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'Salem' recap: Another one bites the dust

Season 1 | Episode 2 | “The Stone Child” | Aired Apr 27, 2014

Life in the 1600s was hard. Life in 1692 Salem was even harder — especially for any animals living within a five-mile radius of the town. (Seriously, what’s with all the mutilated reptiles and rodents in this episode?) Even if you survived the everyday trials, such as childbirth, the flu or a nasty paper cut that got infected, you still had to avoid getting accused of witchcraft. So far, the people of Salem are zero for two in executing actual witches. In fact, the people they’ve killed have been two of the most likeable, reasonable characters we’ve met — which is why they had to die. Salem is no place for reason or logic. Salem is fueled by mania, madness and paranoia. It’s like a Charlie Sheen house party. And what happens to the person at the party who points out that maybe it’s not a great idea to pour vodka into the pool and light it on fire? They get sent packing. Only, in the case of Salem, they end up dead. Just ask Bridget, the midwife who dared use medicinal “potions” and birthing techniques to help a pregnant girl.

In the latest episode of WGN America’s Salem, we start things off with Cotton Mather having some kind of nervous breakdown/guilt trip/bender in which he seems to be feeling a little bad about killing Giles Corey, who maybe wasn’t a witch after all. (Oops.)

Cotton is sticking his finger into the candle flame and writing morbid poetry like a death-obsessed teenager. The best part of this scene is his hair, which starts to look increasingly like Jim Carrey’s hair in the Ace Ventura movies. Tortured by the idea that some innocent people might be killed (by him) in the war against the witches, Cotton seeks solace in his two favorite things: alcohol and sex with prostitutes. Which are, you know, totally OK by Puritan standards … Just as Cotton is making some would-be profound comment about holes that can never be filled (*snicker*), John storms in and pins a stark-naked Cotton to the wall. (Am I the only one picking up on some sexual tension between these two?) Thus begins an unlikely alliance between the reverend and the rebel.

It’s clear that John still doesn’t like Cotton — you can tell because John’s mouth does that angry snarl thing every time Cotton speaks — but he realizes that the reverend knows a bit about witches. Not to mention that John doesn’t exactly have a whole bunch of people waiting in line to exchange friendship bracelets. He’s still having a hard time playing well with others. For this reason, it’s not surprising when John is arrested.

While Isaac and Cotton are poking around the woods, finding dismembered hands that erupt with insects, John gets a visit from an old friend in prison: Mary Sibley. She’s come to tell him she wants him to leave Salem. (Lies! Who wouldn’t want Shane West’s pretty face to stick around?) John isn’t fooled, but after some one-sided flirting, John storms out and gives his half of a coin (a symbol of his and Mary’s love from their younger years) to a beggar girl. That’s gotta hurt. (Especially since we see Mary wearing her half-coin later in the episode — and John sees it too.)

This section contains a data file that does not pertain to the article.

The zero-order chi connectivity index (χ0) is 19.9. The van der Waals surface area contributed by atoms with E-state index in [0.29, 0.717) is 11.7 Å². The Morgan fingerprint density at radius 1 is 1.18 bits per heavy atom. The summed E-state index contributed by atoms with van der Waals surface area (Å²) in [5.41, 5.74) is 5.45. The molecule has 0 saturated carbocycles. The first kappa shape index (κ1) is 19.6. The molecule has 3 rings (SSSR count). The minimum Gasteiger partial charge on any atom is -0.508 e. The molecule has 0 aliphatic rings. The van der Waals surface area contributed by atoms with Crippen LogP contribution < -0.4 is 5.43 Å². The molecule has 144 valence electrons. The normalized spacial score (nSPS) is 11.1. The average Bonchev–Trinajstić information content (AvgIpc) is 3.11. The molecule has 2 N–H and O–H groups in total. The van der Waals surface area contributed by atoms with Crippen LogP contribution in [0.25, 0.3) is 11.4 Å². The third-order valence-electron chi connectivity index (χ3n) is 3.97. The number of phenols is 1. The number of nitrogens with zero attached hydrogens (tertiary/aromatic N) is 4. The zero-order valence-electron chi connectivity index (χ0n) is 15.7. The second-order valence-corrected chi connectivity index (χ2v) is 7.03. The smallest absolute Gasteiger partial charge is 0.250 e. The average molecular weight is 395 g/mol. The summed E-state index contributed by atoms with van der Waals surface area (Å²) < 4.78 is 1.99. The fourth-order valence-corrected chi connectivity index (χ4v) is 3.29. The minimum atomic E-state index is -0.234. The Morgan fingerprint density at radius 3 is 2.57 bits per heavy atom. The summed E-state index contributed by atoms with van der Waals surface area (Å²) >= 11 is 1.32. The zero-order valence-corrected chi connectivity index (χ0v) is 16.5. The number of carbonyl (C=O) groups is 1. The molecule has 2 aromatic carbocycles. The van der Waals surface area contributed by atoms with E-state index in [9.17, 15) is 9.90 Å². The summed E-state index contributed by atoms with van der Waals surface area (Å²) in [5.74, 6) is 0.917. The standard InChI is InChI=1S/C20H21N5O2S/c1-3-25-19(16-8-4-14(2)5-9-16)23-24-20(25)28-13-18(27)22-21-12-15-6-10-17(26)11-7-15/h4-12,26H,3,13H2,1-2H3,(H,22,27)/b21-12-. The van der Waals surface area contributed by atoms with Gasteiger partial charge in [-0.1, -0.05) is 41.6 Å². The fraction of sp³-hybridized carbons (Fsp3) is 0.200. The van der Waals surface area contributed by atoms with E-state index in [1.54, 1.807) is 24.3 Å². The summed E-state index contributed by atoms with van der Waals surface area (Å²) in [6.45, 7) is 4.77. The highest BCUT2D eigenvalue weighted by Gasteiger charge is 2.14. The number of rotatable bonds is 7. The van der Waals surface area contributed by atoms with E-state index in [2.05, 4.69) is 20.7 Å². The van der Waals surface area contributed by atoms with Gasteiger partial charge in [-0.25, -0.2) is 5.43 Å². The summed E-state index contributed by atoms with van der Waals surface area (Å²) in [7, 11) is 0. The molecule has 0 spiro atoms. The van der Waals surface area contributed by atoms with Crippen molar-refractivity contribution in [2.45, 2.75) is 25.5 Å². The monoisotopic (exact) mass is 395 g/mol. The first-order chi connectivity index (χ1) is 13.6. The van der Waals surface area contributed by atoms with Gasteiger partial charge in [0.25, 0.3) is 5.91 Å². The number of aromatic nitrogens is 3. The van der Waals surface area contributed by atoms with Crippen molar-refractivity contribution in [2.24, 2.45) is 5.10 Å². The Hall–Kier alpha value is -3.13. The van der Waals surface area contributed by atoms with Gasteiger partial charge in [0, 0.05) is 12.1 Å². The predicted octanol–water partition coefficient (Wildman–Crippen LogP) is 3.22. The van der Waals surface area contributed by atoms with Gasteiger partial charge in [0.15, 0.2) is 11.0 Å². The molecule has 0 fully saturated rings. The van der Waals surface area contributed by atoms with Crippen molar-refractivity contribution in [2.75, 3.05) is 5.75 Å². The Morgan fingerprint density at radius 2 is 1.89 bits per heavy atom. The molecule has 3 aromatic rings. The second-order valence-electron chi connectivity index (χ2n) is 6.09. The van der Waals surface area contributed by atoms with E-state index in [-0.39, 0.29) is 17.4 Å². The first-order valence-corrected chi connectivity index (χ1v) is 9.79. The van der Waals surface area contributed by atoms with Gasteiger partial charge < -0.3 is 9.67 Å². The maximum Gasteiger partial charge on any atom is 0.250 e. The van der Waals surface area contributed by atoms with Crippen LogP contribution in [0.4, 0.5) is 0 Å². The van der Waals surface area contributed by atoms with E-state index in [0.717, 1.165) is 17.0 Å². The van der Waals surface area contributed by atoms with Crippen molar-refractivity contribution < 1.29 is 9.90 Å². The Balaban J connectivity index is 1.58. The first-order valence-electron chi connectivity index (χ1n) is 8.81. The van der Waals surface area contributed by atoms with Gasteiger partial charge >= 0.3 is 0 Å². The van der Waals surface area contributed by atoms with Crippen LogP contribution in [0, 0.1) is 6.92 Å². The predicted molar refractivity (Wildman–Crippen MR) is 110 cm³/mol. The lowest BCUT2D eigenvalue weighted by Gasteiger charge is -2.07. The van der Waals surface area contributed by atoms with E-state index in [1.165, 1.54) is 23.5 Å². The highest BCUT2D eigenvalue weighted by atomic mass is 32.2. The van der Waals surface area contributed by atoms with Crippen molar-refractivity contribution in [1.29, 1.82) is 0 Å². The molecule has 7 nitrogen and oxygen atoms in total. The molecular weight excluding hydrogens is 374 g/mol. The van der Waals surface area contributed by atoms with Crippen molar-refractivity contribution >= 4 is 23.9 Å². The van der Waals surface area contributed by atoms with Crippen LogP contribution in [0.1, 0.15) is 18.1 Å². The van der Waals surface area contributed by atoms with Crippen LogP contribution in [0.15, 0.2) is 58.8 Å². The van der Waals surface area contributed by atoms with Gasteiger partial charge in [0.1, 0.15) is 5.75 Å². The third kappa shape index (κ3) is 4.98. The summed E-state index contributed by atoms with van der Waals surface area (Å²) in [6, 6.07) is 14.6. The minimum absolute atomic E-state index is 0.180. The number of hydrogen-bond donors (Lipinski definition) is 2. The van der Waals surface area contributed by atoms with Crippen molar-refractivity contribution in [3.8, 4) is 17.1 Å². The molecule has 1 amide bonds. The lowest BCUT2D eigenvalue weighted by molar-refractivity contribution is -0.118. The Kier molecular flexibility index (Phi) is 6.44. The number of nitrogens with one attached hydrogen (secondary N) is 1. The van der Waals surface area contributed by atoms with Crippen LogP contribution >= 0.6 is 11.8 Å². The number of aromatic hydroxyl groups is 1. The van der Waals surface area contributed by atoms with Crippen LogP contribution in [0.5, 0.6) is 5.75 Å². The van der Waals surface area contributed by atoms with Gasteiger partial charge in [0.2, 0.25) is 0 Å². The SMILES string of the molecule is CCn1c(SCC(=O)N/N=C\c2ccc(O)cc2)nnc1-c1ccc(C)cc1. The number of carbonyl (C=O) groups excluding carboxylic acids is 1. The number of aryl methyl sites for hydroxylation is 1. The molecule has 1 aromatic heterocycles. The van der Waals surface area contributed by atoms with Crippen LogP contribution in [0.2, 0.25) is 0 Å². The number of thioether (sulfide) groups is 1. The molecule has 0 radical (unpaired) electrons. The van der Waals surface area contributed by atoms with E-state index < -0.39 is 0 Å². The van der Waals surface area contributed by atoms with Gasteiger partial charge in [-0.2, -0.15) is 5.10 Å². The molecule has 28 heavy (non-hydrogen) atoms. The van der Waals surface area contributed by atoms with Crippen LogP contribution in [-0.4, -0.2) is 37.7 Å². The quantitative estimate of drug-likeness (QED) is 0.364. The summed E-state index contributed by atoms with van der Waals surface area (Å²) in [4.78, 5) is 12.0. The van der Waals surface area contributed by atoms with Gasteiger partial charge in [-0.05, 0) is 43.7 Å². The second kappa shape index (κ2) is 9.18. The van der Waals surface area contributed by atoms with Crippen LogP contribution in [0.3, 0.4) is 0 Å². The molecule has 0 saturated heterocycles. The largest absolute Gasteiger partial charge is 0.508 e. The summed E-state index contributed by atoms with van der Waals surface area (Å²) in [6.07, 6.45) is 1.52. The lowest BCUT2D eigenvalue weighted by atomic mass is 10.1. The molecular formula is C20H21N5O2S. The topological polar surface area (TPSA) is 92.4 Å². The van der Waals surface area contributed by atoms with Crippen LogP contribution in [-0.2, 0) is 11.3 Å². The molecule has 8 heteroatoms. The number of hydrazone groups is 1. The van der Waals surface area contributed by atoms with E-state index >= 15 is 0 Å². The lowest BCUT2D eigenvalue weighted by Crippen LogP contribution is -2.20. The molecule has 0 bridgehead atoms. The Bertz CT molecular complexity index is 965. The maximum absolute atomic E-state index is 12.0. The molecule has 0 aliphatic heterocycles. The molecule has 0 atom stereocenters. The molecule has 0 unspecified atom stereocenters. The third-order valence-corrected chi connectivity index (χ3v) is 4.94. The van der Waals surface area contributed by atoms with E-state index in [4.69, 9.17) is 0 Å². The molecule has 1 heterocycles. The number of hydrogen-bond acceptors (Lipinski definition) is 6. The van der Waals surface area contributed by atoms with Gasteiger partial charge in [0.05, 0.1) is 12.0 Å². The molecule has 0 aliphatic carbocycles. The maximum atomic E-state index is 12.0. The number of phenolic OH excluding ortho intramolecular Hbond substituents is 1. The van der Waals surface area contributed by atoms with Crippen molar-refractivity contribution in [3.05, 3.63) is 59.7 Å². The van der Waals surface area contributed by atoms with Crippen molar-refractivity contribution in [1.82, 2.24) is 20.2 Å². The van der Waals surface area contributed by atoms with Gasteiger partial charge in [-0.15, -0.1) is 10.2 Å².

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Eager to distract herself from her own problems, Mary pays a visit to a young unmarried girl who is in early labor. Mary orders the midwife to stop delivering the baby until the girl agrees to tell them who the father is. The midwife is like, “Umm, that’s not really how this works.” (OK, she doesn’t say it, but her facial expression does.) Bridget is a straight shooter, which is admirable, but ultimately not ideal for a woman living in 17th-century Salem. She sees right through the nonsense of the witch hunt, telling Mary of her theory: “I think the selectmen are exploiting [Mercy’s] condition to create fear in Salem. This so-called witch panic is yet another attempt by the Puritans to control us.” Ding! Ding! Ding! We have a winner! What prize do we have for the lucky lady? What’s that? A noose? Oh …

The girl eventually gives up the boy’s name. Bridget the Midwife pleads with Mary to use her position in Salem to help the poor and those who are less favored in the eyes of the Puritans, but Mary is too preoccupied with remembering her lost child to listen to Bridget. Back in the privacy of her own home, Mary is free to cry in peace as she nurses her pet toad from her leg nipple. (I was wondering if we’d be seeing that again …) She’s too distraught to really revel in her plan to turn the people of Salem against each other, but when Tituba asks, Mary tells her how she plans to get the next “innocent” needed to continue their ritual. Mary’s declaration that “the earth cries out for innocent blood” reminded me of the fact that she’s kind of the villain here. Well, relatively speaking. At best, she’s a morally gray character who seems totally fine with murder. I guess her outlook is that no one in Salem is innocent? That might be true at this point.